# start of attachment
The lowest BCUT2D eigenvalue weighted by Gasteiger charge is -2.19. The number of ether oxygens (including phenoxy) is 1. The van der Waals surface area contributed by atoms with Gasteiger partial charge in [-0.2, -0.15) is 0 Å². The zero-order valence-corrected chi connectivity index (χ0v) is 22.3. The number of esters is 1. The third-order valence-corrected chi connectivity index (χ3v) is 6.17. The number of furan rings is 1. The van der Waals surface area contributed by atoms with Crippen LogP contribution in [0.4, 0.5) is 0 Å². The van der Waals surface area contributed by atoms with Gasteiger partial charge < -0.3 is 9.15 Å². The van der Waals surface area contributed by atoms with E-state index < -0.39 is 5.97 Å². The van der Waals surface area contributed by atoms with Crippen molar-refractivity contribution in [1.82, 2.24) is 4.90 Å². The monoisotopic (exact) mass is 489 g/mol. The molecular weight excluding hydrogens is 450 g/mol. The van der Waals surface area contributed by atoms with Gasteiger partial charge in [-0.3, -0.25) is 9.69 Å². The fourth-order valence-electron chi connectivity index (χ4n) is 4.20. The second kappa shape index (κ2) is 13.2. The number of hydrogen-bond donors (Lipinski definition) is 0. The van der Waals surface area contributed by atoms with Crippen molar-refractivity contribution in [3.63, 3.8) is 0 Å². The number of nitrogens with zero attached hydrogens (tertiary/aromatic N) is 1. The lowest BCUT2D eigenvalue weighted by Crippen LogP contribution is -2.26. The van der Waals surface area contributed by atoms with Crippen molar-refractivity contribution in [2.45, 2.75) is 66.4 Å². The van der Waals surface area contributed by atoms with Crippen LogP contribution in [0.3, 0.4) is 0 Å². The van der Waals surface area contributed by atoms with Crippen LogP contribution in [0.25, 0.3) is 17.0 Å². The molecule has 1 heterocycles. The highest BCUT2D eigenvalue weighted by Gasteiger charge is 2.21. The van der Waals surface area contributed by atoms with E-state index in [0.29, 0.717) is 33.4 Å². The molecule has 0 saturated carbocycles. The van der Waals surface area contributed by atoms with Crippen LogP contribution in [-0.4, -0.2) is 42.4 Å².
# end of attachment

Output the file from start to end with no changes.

The lowest BCUT2D eigenvalue weighted by Gasteiger charge is -2.19. The number of ether oxygens (including phenoxy) is 1. The van der Waals surface area contributed by atoms with Gasteiger partial charge in [-0.2, -0.15) is 0 Å². The zero-order valence-corrected chi connectivity index (χ0v) is 22.3. The number of esters is 1. The third-order valence-corrected chi connectivity index (χ3v) is 6.17. The number of furan rings is 1. The van der Waals surface area contributed by atoms with Crippen LogP contribution in [0.4, 0.5) is 0 Å². The van der Waals surface area contributed by atoms with Gasteiger partial charge < -0.3 is 9.15 Å². The van der Waals surface area contributed by atoms with E-state index < -0.39 is 5.97 Å². The van der Waals surface area contributed by atoms with Crippen molar-refractivity contribution in [1.82, 2.24) is 4.90 Å². The monoisotopic (exact) mass is 489 g/mol. The molecular weight excluding hydrogens is 450 g/mol. The van der Waals surface area contributed by atoms with Gasteiger partial charge in [-0.3, -0.25) is 9.69 Å². The fourth-order valence-electron chi connectivity index (χ4n) is 4.20. The second kappa shape index (κ2) is 13.2. The number of hydrogen-bond donors (Lipinski definition) is 0. The van der Waals surface area contributed by atoms with Crippen molar-refractivity contribution in [3.63, 3.8) is 0 Å². The number of nitrogens with zero attached hydrogens (tertiary/aromatic N) is 1. The lowest BCUT2D eigenvalue weighted by Crippen LogP contribution is -2.26. The van der Waals surface area contributed by atoms with Crippen molar-refractivity contribution in [2.45, 2.75) is 66.4 Å². The van der Waals surface area contributed by atoms with Crippen LogP contribution in [0.3, 0.4) is 0 Å². The van der Waals surface area contributed by atoms with Crippen LogP contribution in [0.25, 0.3) is 17.0 Å². The molecule has 1 heterocycles. The highest BCUT2D eigenvalue weighted by Gasteiger charge is 2.21. The van der Waals surface area contributed by atoms with E-state index in [0.29, 0.717) is 33.4 Å². The molecule has 0 saturated carbocycles. The van der Waals surface area contributed by atoms with Crippen LogP contribution in [-0.4, -0.2) is 42.4 Å².